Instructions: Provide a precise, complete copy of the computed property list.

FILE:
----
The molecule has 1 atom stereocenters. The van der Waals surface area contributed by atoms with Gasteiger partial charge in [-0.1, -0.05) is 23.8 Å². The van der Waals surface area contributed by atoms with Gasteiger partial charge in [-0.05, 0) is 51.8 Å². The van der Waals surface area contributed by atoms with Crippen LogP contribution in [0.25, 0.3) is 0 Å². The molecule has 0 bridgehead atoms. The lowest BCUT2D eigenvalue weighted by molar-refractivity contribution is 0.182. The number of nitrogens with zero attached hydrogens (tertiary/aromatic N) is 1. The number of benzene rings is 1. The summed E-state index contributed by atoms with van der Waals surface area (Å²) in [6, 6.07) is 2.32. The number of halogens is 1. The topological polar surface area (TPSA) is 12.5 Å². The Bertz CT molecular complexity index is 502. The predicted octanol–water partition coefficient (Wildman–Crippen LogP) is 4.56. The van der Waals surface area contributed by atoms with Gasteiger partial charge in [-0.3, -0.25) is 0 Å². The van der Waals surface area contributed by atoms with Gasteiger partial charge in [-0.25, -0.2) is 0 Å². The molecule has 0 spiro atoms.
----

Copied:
The molecule has 1 atom stereocenters. The van der Waals surface area contributed by atoms with Gasteiger partial charge in [-0.1, -0.05) is 23.8 Å². The van der Waals surface area contributed by atoms with Gasteiger partial charge in [-0.05, 0) is 51.8 Å². The van der Waals surface area contributed by atoms with Crippen LogP contribution in [0.25, 0.3) is 0 Å². The molecule has 0 bridgehead atoms. The lowest BCUT2D eigenvalue weighted by molar-refractivity contribution is 0.182. The number of nitrogens with zero attached hydrogens (tertiary/aromatic N) is 1. The number of benzene rings is 1. The summed E-state index contributed by atoms with van der Waals surface area (Å²) in [6, 6.07) is 2.32. The number of halogens is 1. The topological polar surface area (TPSA) is 12.5 Å². The Bertz CT molecular complexity index is 502. The predicted octanol–water partition coefficient (Wildman–Crippen LogP) is 4.56. The van der Waals surface area contributed by atoms with Gasteiger partial charge in [-0.3, -0.25) is 0 Å². The van der Waals surface area contributed by atoms with Gasteiger partial charge in [-0.25, -0.2) is 0 Å². The molecule has 0 spiro atoms.